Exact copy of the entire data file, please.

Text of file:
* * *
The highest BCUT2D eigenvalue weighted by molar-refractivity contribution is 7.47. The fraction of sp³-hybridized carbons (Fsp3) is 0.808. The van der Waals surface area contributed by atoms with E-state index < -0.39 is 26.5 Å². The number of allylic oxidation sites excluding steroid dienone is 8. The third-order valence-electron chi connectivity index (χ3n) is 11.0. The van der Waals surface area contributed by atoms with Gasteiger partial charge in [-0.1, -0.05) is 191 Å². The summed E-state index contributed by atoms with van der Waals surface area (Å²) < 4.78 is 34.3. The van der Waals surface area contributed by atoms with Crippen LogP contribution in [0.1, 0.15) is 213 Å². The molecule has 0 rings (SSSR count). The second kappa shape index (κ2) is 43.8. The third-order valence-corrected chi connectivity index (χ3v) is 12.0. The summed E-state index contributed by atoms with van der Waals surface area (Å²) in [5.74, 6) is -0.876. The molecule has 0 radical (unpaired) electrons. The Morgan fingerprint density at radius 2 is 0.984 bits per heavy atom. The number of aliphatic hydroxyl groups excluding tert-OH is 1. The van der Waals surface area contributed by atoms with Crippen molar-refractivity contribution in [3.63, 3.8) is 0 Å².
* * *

The highest BCUT2D eigenvalue weighted by molar-refractivity contribution is 7.47. The fraction of sp³-hybridized carbons (Fsp3) is 0.808. The van der Waals surface area contributed by atoms with E-state index < -0.39 is 26.5 Å². The number of allylic oxidation sites excluding steroid dienone is 8. The third-order valence-electron chi connectivity index (χ3n) is 11.0. The van der Waals surface area contributed by atoms with Gasteiger partial charge in [-0.1, -0.05) is 191 Å². The summed E-state index contributed by atoms with van der Waals surface area (Å²) < 4.78 is 34.3. The van der Waals surface area contributed by atoms with Crippen LogP contribution in [0.1, 0.15) is 213 Å². The molecule has 0 rings (SSSR count). The second kappa shape index (κ2) is 43.8. The third-order valence-corrected chi connectivity index (χ3v) is 12.0. The summed E-state index contributed by atoms with van der Waals surface area (Å²) in [5.74, 6) is -0.876. The molecule has 0 radical (unpaired) electrons. The Morgan fingerprint density at radius 2 is 0.984 bits per heavy atom. The number of aliphatic hydroxyl groups excluding tert-OH is 1. The van der Waals surface area contributed by atoms with Crippen molar-refractivity contribution in [3.63, 3.8) is 0 Å².